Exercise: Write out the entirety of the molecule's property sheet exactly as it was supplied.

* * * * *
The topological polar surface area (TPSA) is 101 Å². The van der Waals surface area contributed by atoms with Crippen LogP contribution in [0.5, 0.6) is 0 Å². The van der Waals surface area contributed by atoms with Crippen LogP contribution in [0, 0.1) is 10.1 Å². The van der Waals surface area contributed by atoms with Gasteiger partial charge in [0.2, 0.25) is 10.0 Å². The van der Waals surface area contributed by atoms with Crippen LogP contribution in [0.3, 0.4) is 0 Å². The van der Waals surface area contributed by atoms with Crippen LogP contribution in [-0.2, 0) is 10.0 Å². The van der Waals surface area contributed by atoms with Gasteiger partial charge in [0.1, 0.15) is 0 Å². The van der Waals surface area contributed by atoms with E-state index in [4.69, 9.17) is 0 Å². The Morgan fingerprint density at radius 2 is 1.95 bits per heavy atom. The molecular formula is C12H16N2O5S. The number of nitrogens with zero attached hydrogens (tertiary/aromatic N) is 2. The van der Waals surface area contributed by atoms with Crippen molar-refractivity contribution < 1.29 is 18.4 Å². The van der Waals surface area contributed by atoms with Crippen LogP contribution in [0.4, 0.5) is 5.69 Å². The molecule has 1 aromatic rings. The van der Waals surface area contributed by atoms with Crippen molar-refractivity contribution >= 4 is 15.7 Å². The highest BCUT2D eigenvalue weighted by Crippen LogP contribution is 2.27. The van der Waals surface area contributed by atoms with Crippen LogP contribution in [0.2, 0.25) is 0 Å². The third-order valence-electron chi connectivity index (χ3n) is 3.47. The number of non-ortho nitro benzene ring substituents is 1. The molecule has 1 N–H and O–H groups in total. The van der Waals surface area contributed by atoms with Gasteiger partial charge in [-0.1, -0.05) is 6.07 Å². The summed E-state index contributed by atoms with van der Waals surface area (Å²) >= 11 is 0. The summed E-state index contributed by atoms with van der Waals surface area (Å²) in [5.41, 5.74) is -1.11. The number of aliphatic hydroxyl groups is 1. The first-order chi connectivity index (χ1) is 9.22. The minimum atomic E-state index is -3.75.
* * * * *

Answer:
The topological polar surface area (TPSA) is 101 Å². The van der Waals surface area contributed by atoms with Crippen LogP contribution in [0.5, 0.6) is 0 Å². The van der Waals surface area contributed by atoms with Crippen LogP contribution in [0, 0.1) is 10.1 Å². The van der Waals surface area contributed by atoms with Gasteiger partial charge in [0.2, 0.25) is 10.0 Å². The van der Waals surface area contributed by atoms with Crippen LogP contribution in [0.3, 0.4) is 0 Å². The van der Waals surface area contributed by atoms with Crippen LogP contribution in [-0.2, 0) is 10.0 Å². The van der Waals surface area contributed by atoms with Gasteiger partial charge in [0.1, 0.15) is 0 Å². The van der Waals surface area contributed by atoms with E-state index in [4.69, 9.17) is 0 Å². The Morgan fingerprint density at radius 2 is 1.95 bits per heavy atom. The molecular formula is C12H16N2O5S. The number of nitrogens with zero attached hydrogens (tertiary/aromatic N) is 2. The van der Waals surface area contributed by atoms with Crippen molar-refractivity contribution < 1.29 is 18.4 Å². The van der Waals surface area contributed by atoms with Crippen LogP contribution in [0.4, 0.5) is 5.69 Å². The molecule has 1 aromatic rings. The van der Waals surface area contributed by atoms with Crippen molar-refractivity contribution >= 4 is 15.7 Å². The highest BCUT2D eigenvalue weighted by Crippen LogP contribution is 2.27. The van der Waals surface area contributed by atoms with Crippen LogP contribution in [0.2, 0.25) is 0 Å². The third-order valence-electron chi connectivity index (χ3n) is 3.47. The number of non-ortho nitro benzene ring substituents is 1. The molecule has 1 N–H and O–H groups in total. The van der Waals surface area contributed by atoms with Gasteiger partial charge in [-0.1, -0.05) is 6.07 Å². The summed E-state index contributed by atoms with van der Waals surface area (Å²) >= 11 is 0. The summed E-state index contributed by atoms with van der Waals surface area (Å²) in [5.41, 5.74) is -1.11. The number of aliphatic hydroxyl groups is 1. The first-order chi connectivity index (χ1) is 9.22. The minimum atomic E-state index is -3.75.